Instead of three 450-foot smoke stacks jutting up from Morro Bay, imagine an ESPN Sportszone bar, a wave machine, and a Ferris wheel. This may sound fantastical, but these are just a few of the alternatives to a power plant that Morro Bay City Attorney Rob Schultz recently showed the City Council in a PowerPoint presentation.
Weeks ago, after Duke announced its plan to sell the Morro Bay plant along with eight other of its power plants, the Morro Bay City Council directed staff to return with alternative plans for the site.
According to Schultz, Duke wants to sell all nine of its energy plants to one buyer, but if an investment agency like Bank of America purchased the plants, then the city could pair up with a developer and buy the property. Schultz said the property, which has about 50 acres of developable land, would sell for about $50 million and it would cost an additional $40 million to level the plant. Because of the high cost of obtaining the plant, Shultz said private funding is likely a necessity.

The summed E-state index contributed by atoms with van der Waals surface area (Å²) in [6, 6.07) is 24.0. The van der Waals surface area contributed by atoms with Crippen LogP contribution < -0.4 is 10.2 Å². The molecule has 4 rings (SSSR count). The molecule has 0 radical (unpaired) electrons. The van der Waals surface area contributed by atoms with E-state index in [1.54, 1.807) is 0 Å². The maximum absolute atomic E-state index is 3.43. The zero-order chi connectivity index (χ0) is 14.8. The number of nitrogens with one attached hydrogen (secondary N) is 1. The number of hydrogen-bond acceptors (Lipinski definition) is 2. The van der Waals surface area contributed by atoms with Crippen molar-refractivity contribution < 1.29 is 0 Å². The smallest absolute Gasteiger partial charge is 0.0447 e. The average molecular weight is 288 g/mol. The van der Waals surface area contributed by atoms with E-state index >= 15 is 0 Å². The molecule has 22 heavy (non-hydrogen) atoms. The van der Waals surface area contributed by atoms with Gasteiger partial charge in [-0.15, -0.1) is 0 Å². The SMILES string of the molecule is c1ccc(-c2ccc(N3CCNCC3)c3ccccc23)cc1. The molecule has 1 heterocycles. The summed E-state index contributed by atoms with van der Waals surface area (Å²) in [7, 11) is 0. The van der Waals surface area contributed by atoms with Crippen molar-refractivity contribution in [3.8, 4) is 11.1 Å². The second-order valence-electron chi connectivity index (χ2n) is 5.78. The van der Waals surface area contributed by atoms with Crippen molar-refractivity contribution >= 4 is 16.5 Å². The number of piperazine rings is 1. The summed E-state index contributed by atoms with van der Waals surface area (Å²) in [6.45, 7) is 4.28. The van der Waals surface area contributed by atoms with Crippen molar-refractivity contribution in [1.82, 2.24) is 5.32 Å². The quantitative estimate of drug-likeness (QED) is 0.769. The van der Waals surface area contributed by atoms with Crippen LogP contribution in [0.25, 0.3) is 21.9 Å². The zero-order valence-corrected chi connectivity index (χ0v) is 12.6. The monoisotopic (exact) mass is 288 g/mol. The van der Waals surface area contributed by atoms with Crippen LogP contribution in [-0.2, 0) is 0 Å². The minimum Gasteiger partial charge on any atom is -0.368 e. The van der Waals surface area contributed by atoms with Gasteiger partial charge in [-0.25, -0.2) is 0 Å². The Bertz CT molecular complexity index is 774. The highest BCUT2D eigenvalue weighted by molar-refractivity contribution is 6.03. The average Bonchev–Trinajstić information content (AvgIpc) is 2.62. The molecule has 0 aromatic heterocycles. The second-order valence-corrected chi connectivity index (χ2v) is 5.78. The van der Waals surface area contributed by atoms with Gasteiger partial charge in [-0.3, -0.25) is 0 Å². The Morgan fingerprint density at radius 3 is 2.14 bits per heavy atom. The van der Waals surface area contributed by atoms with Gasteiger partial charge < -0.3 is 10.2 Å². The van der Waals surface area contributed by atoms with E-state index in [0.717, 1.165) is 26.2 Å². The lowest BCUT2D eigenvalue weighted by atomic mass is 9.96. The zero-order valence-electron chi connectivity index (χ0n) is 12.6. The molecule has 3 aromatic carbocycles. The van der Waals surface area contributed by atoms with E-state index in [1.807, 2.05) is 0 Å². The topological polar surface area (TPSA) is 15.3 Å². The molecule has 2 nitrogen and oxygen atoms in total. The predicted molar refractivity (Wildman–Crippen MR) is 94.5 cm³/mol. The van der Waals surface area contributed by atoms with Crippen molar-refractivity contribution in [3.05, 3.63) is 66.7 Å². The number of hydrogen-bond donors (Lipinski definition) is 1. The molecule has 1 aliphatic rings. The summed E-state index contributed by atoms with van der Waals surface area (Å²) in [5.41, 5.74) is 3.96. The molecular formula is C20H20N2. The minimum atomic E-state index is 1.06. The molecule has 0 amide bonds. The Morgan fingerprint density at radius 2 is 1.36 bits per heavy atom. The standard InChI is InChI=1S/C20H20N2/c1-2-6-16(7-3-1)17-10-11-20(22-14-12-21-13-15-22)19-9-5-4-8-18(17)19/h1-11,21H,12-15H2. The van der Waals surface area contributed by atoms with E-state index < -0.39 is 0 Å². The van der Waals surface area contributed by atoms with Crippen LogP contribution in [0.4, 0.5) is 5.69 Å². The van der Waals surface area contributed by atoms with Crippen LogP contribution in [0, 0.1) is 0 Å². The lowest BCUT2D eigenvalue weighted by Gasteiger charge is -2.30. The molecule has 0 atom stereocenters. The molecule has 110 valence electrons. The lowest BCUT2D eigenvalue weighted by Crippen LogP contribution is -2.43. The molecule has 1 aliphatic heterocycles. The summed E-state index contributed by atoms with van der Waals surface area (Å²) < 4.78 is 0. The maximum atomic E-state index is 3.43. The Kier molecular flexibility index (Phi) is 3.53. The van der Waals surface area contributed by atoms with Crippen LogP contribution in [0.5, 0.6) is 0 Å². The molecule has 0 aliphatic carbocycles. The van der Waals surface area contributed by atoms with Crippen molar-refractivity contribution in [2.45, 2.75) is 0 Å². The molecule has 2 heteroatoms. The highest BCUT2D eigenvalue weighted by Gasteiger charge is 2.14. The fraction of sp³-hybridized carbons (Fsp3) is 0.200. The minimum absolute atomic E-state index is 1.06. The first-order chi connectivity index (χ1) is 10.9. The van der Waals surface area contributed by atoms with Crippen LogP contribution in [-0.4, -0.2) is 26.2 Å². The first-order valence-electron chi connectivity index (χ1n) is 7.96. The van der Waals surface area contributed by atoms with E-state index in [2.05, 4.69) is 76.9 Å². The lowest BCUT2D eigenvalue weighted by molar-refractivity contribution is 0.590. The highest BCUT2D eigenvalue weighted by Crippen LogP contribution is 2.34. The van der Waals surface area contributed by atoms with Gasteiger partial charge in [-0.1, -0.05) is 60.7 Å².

After the 2 1/2-hour City Council meeting, with an hour and half of public comment, Schultz said the consensus was to research how to go about decommissioning the plant. The City Council created an ad-hoc committee that will, in turn, create a task force to research and analyze funding measures for the decommissioning of the plant.
"This is a daunting task," said Schultz. "Everyone's got different opinions."
According to Shultz, there are three options for the future of the Duke plant: it continues to operate, fulfilling its contract with PG&E to supply power on an on-demand basis; the plant is decommissioned and the land is developed; or the plant is modernized, making it profitable again.
"Just looking at the climate, I would be very surprised if the modernization plant went through," said Schultz, attributing his statement to the difficulty of obtaining permits. Which really leaves the question to be asked as when will the plant be decommissioned.